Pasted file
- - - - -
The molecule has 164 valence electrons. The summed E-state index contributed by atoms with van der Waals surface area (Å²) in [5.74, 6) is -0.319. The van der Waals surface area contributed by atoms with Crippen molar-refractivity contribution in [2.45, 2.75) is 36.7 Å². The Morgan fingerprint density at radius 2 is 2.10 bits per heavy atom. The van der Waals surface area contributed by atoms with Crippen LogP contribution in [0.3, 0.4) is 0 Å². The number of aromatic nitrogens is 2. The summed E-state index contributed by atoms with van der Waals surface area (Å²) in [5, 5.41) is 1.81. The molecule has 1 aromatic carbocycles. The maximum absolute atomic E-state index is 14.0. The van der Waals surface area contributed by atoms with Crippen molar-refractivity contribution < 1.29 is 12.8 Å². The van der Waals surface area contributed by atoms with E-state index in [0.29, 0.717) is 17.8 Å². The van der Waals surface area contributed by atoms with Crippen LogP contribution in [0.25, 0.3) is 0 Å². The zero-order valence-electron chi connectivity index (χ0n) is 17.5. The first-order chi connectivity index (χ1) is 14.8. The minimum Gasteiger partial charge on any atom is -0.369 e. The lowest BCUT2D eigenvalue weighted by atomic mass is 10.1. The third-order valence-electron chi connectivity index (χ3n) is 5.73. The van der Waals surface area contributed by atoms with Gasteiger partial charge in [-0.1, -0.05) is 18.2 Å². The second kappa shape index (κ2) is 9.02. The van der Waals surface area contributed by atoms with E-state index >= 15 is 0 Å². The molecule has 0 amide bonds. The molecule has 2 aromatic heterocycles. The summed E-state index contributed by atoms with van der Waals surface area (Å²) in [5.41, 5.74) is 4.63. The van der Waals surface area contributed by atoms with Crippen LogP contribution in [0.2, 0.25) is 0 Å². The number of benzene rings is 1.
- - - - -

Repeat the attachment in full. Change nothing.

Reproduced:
The molecule has 164 valence electrons. The summed E-state index contributed by atoms with van der Waals surface area (Å²) in [5.74, 6) is -0.319. The van der Waals surface area contributed by atoms with Crippen molar-refractivity contribution in [2.45, 2.75) is 36.7 Å². The Morgan fingerprint density at radius 2 is 2.10 bits per heavy atom. The van der Waals surface area contributed by atoms with Crippen LogP contribution in [0.3, 0.4) is 0 Å². The number of aromatic nitrogens is 2. The summed E-state index contributed by atoms with van der Waals surface area (Å²) in [5, 5.41) is 1.81. The molecule has 1 aromatic carbocycles. The maximum absolute atomic E-state index is 14.0. The van der Waals surface area contributed by atoms with Crippen molar-refractivity contribution < 1.29 is 12.8 Å². The van der Waals surface area contributed by atoms with E-state index in [0.29, 0.717) is 17.8 Å². The van der Waals surface area contributed by atoms with Crippen LogP contribution in [0.25, 0.3) is 0 Å². The zero-order valence-electron chi connectivity index (χ0n) is 17.5. The first-order chi connectivity index (χ1) is 14.8. The minimum Gasteiger partial charge on any atom is -0.369 e. The lowest BCUT2D eigenvalue weighted by atomic mass is 10.1. The third-order valence-electron chi connectivity index (χ3n) is 5.73. The van der Waals surface area contributed by atoms with Gasteiger partial charge in [-0.1, -0.05) is 18.2 Å². The second kappa shape index (κ2) is 9.02. The van der Waals surface area contributed by atoms with E-state index >= 15 is 0 Å². The molecule has 0 amide bonds. The molecule has 2 aromatic heterocycles. The summed E-state index contributed by atoms with van der Waals surface area (Å²) in [5.41, 5.74) is 4.63. The van der Waals surface area contributed by atoms with Crippen LogP contribution in [0.2, 0.25) is 0 Å². The number of benzene rings is 1.